Thursday, March 16, 2023

Barbican Hall, London

Guest Reviewer, Peter Reed

Vilde Frang took the Elgar into her repertoire some five years ago and she has the measure of one of the composer’s most private, oblique works. It may have been commissioned by and dedicated to Fritz Kreisler but it is better known for the mysterious Spanish quotation Elgar included in the score, translated as “Here is enshrined the soul of …..”, the five dots most likely refer to Alice Stuart-Wortley (daughter of the painter John Everett Millais), whom Elgar loved.

Frang surpassed herself in a performance of acute understanding and identification, completely in line with Mirga Gražinytė-Tyla’s view, and one that I shall treasure. However familiar Elgar’s symphonic certainty being subverted by a lone violin may be, here the rapport between soloist, conductor, and with the CBSO in radiant form, was so fresh and intuitive that the Concerto’s unfolding drama was simple to follow but with implications that were immensely challenging to keep up with. The soloist’s first entry is always arresting, but here it went straight to the core of the music’s passionate tension.

The relationship between Elgar and his ‘Windflower’ (his nickname for Alice) was apparently platonic, but with playing at this level of tenderness, regret and fury, you do wonder. Frang took charge of the myriad factors that make the violin’s role so fragile and so powerful – the fluttering hesitations, an almost conversational sense of rubato and infinitely nuanced expression, a range of sound from barely cogent pianissimo to full golden tone, delivered with gasp-inducing finesse on Frang’s 1734 Guarneri del Jesú instrument.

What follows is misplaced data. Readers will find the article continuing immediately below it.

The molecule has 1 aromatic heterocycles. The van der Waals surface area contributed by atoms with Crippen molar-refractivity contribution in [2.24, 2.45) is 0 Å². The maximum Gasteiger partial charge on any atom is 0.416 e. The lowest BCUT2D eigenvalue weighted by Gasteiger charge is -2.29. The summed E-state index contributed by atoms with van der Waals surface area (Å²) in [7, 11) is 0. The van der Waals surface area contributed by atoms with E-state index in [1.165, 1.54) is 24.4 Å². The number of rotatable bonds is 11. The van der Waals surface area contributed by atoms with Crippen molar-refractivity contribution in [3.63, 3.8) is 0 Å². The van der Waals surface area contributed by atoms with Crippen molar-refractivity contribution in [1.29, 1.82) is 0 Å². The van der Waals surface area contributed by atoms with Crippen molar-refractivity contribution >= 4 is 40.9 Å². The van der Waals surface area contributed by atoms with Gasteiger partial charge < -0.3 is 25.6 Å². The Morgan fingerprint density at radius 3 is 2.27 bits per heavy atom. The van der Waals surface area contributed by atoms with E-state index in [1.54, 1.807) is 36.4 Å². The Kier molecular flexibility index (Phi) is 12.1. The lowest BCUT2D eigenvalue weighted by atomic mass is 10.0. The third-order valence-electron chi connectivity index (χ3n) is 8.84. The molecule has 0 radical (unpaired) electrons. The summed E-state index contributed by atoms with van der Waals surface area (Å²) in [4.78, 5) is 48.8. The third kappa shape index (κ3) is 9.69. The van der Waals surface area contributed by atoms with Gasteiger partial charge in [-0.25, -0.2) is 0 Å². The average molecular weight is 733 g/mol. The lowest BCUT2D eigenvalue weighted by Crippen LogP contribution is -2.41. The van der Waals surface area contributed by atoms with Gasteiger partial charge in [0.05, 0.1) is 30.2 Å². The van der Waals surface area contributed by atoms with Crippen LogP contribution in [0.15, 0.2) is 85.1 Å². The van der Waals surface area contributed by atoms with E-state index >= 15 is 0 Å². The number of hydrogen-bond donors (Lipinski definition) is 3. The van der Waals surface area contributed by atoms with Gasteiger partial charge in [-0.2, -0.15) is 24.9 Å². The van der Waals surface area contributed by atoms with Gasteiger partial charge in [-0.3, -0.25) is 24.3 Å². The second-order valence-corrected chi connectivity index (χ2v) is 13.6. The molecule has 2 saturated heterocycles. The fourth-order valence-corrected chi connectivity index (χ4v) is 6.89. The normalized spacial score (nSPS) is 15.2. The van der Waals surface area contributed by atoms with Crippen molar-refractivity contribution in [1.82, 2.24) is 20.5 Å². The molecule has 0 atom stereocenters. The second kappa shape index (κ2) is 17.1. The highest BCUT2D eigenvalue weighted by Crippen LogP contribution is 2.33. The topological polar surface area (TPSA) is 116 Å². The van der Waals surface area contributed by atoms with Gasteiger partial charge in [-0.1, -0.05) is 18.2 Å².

After all that English subtlety and evasiveness came full-strength caffeine in Prokofiev’s Romeo and Juliet, not one of the three Suites but an unattributed forty-five-minute sequence following the ballet’s main events in sequence. The CBSO was at its most glamorous, delivering a gorgeous red-blooded sound with many memorable moments, heavenly flute and saxophone solos for the young Juliet, fabulously bleeding horns for Tybalt’s death, endlessly nimble percussion and those ominous bass drum roles that are signature Prokofiev, some inspired bassoon solos, but alas no viola d’amore. I wondered if the composer might have found his genius for writing a tune something of a curse – the melodies just never stop – and I also wondered what he’d have made of the music for Juliet’s death being boldly pressed into service for the soundtrack of one of the Star Trek films, the one where the Enterprise falls out of the sky. The CBSO was at-one with Gražinytė-Tyla’s serene overview, giving her, and us, great playing.

This review will also appear on Classical Source